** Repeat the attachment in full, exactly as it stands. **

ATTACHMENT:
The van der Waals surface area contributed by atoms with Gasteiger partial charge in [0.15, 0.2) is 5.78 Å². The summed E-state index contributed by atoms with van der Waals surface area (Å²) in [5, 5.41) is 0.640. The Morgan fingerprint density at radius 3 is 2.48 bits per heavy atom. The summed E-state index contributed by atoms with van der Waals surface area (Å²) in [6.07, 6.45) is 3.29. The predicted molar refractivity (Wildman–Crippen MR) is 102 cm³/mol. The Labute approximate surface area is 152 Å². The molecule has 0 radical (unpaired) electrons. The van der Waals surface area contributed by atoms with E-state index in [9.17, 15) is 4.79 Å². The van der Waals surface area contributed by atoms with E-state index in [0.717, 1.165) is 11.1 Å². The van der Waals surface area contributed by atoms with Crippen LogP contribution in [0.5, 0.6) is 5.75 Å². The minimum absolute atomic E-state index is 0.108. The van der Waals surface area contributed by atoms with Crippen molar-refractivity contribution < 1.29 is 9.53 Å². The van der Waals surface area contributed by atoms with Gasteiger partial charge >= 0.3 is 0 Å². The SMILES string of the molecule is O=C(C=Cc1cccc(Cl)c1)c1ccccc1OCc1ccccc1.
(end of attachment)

The van der Waals surface area contributed by atoms with Gasteiger partial charge in [0.15, 0.2) is 5.78 Å². The summed E-state index contributed by atoms with van der Waals surface area (Å²) in [5, 5.41) is 0.640. The Morgan fingerprint density at radius 3 is 2.48 bits per heavy atom. The summed E-state index contributed by atoms with van der Waals surface area (Å²) in [6.07, 6.45) is 3.29. The predicted molar refractivity (Wildman–Crippen MR) is 102 cm³/mol. The Labute approximate surface area is 152 Å². The molecule has 0 radical (unpaired) electrons. The van der Waals surface area contributed by atoms with E-state index in [9.17, 15) is 4.79 Å². The van der Waals surface area contributed by atoms with E-state index in [0.717, 1.165) is 11.1 Å². The van der Waals surface area contributed by atoms with Crippen LogP contribution in [0.5, 0.6) is 5.75 Å². The minimum absolute atomic E-state index is 0.108. The van der Waals surface area contributed by atoms with Crippen molar-refractivity contribution < 1.29 is 9.53 Å². The van der Waals surface area contributed by atoms with Gasteiger partial charge >= 0.3 is 0 Å². The SMILES string of the molecule is O=C(C=Cc1cccc(Cl)c1)c1ccccc1OCc1ccccc1.